Turkish prosecutors on Thursday ordered the arrest of dozens of former military officers, including four retired generals, over their role in the ousting of an Islamist prime minister.
The latest probe comes at a time when Turkey's Islamic-rooted government is trying to quash military's influence in the country's politics.
Police searched homes of more than a dozen suspects Thursday, including Cevik Bir and three other former generals, over their role in forcing the resignation in 1997 of an Islamist Prime Minister Necmettin Erbakan. Bir, a former deputy chief of staff who served in Somalia as commander of the U.N. peacekeeping mission there in 1993, had gained fame as the military's chief critic of radical Islam. The country's military considers itself a bulwark of Turkey's secular rule.
The officers are accused of pressuring Erbakan to resign over his alleged attempts to increase the profile of Islam in this predominantly Muslim but secular country, according to the prosecutors' office in Ankara.
Erbakan's Islamic Welfare Party had won the 1995 election, which opened the way for the greater role of Islam in Turkey's political, social and cultural life. The Welfare-led government pledged then to allow civil servants to wear Islamic-style clothing and attempted to change work hours to suit religious fasting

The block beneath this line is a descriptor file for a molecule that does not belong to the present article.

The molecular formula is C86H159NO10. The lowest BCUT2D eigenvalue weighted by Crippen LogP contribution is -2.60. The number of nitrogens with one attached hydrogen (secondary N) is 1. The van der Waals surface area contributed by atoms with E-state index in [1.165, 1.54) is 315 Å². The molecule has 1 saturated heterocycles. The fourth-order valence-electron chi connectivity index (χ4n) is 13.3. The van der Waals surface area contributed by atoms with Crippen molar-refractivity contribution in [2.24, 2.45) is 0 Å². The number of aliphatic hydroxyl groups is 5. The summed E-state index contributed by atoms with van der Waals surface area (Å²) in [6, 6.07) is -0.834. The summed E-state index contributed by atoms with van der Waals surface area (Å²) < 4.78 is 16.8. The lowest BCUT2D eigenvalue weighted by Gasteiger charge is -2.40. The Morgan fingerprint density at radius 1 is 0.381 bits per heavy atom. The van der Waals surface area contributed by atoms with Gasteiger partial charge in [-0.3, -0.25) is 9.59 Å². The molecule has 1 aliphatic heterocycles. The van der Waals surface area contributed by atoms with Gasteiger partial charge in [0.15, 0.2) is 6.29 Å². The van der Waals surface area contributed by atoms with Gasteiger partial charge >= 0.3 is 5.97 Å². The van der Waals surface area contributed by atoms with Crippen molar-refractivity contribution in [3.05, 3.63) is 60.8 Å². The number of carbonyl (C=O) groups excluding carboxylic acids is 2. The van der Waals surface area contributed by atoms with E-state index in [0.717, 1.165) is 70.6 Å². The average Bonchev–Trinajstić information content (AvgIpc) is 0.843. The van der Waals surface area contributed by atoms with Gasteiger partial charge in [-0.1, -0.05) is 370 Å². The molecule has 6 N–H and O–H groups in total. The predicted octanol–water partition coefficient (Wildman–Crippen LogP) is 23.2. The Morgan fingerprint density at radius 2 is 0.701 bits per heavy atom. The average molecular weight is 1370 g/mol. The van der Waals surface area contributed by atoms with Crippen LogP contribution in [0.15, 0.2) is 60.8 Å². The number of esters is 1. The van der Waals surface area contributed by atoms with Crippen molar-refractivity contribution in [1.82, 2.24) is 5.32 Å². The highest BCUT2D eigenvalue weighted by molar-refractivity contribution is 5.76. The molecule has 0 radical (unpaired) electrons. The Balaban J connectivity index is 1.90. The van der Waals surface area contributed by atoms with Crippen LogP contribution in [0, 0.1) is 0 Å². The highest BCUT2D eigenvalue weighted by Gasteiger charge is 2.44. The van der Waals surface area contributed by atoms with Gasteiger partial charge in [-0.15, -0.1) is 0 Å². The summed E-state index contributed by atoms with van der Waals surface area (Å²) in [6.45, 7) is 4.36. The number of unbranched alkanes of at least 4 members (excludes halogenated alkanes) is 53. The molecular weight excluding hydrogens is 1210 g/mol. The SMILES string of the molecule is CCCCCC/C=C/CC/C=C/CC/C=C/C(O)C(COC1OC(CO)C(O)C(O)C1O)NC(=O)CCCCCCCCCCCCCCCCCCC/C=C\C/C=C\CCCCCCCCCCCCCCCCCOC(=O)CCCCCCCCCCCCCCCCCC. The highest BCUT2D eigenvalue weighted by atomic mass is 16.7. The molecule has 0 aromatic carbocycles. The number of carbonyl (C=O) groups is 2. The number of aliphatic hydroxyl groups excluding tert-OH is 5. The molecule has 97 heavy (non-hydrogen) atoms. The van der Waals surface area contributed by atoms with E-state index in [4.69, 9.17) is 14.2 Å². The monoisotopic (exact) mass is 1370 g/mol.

Foreign Minister Ahmet Davutoglu said that the probe is an attempt to ensure that there are no coups in the future.
The military has overthrown three Turkish governments since 1960 and pressured Erbakan's government out of office in 1997.
Last week, Turkey put on trial two elderly leaders involved in another coup in 1980. Hundreds of suspects, including several senior retired and active duty officers, are separately on trial for allegedly plotting to topple the current government of Prime Minister Recep Tayyip Erdogan in 2003.